Journal of the National Cancer Institute. "Role of radical prostatectomy in patients with prostate cancer." ScienceDaily. ScienceDaily, 14 February 2013. <www.sciencedaily.com/releases/2013/02/130214194059.htm>.
Journal of the National Cancer Institute. (2013, February 14). Role of radical prostatectomy in patients with prostate cancer. ScienceDaily. Retrieved November 23, 2014 from www.sciencedaily.com/releases/2013/02/130214194059.htm
Journal of the National Cancer Institute. "Role of radical prostatectomy in patients with prostate cancer." ScienceDaily. www.sciencedaily.com/releases/2013/02/130214194059.htm (accessed November 23, 2014).

Share This


More From ScienceDaily



More Health & Medicine News

Sunday, November 23, 2014

Featured Research

from universities, journals, and other organizations


Featured Videos

from AP, Reuters, AFP, and other news services

Ebola-Hit Sierra Leone's Late Cocoa Leaves Bitter Taste

Ebola-Hit Sierra Leone's Late Cocoa Leaves Bitter Taste

AFP (Nov. 23, 2014) The arable district of Kenema in Sierra Leone -- at the centre of the Ebola outbreak in May -- has been under quarantine for three months as the cocoa harvest comes in. Duration: 01:32 Video provided by AFP
Powered by NewsLook.com
WFP: Ebola Risks Heightened Among Women Throughout Africa

WFP: Ebola Risks Heightened Among Women Throughout Africa

AFP (Nov. 21, 2014) Having children has always been a frightening prospect in Sierra Leone, the world's most dangerous place to give birth, but Ebola has presented an alarming new threat for expectant mothers. Duration: 00:37 Video provided by AFP
Powered by NewsLook.com
Could Your Genes Be The Reason You're Single?

Could Your Genes Be The Reason You're Single?

Newsy (Nov. 21, 2014) Researchers in Beijing discovered a gene called 5-HTA1, and carriers are reportedly 20 percent more likely to be single. Video provided by Newsy
Powered by NewsLook.com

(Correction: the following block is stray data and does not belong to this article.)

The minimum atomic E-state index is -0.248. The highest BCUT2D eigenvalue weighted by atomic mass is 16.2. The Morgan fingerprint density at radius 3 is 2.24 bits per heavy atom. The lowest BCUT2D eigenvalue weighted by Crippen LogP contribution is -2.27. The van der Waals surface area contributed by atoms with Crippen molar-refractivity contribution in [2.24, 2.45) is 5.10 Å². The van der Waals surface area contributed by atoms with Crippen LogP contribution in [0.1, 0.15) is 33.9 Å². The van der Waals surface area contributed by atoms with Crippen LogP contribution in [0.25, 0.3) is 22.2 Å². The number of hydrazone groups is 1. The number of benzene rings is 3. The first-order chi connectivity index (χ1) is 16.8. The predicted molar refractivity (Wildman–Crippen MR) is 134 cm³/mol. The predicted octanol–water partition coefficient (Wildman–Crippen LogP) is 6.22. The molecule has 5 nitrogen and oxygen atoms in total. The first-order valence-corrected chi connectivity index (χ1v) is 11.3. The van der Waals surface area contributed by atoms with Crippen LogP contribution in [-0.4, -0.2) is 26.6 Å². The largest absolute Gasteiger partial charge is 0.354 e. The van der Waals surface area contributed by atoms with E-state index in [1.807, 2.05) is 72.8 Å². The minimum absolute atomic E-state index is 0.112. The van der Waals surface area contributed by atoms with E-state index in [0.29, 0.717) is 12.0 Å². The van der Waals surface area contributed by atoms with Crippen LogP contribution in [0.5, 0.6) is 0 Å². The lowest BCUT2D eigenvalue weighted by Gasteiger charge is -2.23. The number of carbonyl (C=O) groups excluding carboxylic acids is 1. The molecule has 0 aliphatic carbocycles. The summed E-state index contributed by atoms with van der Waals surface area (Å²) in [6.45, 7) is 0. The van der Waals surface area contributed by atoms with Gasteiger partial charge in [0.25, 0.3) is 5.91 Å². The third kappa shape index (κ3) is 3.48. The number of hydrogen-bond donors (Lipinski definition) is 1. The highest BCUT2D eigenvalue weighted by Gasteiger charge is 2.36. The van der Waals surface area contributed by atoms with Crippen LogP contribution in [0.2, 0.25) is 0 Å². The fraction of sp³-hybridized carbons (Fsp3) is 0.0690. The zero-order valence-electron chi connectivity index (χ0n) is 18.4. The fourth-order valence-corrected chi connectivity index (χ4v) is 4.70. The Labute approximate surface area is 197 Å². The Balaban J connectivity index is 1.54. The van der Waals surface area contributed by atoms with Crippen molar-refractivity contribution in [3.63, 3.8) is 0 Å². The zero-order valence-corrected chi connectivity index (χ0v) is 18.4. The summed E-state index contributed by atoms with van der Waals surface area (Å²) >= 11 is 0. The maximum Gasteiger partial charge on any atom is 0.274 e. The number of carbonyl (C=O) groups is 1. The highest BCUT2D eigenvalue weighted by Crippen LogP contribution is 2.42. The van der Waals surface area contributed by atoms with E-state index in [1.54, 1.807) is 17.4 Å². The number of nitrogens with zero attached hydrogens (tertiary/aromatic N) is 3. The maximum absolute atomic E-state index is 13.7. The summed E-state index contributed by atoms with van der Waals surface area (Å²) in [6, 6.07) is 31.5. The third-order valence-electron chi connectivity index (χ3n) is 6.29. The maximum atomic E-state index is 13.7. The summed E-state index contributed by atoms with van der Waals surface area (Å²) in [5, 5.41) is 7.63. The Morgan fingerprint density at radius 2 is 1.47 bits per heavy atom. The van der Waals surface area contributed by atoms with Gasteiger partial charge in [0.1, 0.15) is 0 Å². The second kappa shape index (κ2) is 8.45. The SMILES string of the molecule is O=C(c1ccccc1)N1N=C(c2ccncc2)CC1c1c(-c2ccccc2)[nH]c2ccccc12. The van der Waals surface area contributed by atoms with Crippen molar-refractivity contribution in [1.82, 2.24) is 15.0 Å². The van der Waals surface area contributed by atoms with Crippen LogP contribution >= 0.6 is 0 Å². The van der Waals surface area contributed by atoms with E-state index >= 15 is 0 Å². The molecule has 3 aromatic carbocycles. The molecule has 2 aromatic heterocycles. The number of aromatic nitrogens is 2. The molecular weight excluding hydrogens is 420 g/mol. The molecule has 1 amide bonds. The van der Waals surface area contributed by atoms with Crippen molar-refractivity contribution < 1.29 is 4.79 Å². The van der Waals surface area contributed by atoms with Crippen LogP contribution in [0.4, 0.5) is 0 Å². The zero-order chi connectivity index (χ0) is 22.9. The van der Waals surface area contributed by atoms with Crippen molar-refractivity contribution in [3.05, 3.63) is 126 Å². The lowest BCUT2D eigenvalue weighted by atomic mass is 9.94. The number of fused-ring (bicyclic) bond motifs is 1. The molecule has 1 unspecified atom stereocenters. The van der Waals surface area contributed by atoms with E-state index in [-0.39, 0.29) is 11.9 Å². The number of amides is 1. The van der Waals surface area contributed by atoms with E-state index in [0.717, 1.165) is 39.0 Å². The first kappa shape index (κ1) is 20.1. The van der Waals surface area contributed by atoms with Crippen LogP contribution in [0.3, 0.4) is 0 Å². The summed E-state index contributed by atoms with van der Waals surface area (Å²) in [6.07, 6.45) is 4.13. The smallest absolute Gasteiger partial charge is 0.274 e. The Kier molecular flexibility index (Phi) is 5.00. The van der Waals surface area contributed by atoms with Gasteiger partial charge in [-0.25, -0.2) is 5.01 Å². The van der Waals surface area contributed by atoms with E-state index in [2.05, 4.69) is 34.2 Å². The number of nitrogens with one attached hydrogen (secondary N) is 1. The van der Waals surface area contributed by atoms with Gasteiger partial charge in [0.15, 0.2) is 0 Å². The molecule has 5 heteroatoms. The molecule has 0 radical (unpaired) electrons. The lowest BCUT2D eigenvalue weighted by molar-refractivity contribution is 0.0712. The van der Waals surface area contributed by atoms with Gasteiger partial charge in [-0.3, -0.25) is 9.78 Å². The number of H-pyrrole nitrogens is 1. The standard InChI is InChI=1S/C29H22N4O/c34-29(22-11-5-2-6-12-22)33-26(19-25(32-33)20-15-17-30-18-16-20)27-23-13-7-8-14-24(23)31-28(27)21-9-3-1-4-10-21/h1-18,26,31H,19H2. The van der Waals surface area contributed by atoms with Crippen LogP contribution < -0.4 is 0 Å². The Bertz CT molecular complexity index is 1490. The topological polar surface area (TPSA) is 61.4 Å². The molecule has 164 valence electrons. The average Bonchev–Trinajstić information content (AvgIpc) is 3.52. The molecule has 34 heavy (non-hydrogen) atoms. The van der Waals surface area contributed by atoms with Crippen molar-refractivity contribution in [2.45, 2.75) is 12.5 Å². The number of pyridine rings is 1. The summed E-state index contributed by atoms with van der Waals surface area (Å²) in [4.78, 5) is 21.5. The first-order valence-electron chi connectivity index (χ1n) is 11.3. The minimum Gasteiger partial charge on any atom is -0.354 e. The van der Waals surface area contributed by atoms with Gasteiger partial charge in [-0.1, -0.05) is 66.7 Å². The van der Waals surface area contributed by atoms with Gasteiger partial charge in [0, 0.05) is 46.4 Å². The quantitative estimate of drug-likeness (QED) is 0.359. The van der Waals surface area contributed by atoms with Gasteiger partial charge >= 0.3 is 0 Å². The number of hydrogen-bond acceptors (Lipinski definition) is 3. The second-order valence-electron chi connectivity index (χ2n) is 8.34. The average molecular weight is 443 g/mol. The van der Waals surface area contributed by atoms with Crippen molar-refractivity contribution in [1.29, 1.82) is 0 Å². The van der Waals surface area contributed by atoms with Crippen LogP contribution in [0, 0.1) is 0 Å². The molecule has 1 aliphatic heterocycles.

Raw: Paralyzed Marine Walks With Robotic Braces

Raw: Paralyzed Marine Walks With Robotic Braces

AP (Nov. 21, 2014) Marine Corps officials say a special operations officer left paralyzed by a sniper's bullet in Afghanistan walked using robotic leg braces in a ceremony to award him a Bronze Star. (Nov. 21) Video provided by AP
Powered by NewsLook.com

Search ScienceDaily

Number of stories in archives: 140,361

Find with keyword(s):
Enter a keyword or phrase to search ScienceDaily for related topics and research stories.

Save/Print:
Share:

Breaking News:

Strange & Offbeat Stories


Health & Medicine

Mind & Brain

Living & Well

In Other News

... from NewsDaily.com

Science News

Health News

Environment News

Technology News



Save/Print:
Share:

Free Subscriptions


Get the latest science news with ScienceDaily's free email newsletters, updated daily and weekly. Or view hourly updated newsfeeds in your RSS reader:

Get Social & Mobile


Keep up to date with the latest news from ScienceDaily via social networks and mobile apps:

Have Feedback?


Tell us what you think of ScienceDaily -- we welcome both positive and negative comments. Have any problems using the site? Questions?
Mobile: iPhone Android Web
Follow: Facebook Twitter Google+
Subscribe: RSS Feeds Email Newsletters
Latest Headlines Health & Medicine Mind & Brain Space & Time Matter & Energy Computers & Math Plants & Animals Earth & Climate Fossils & Ruins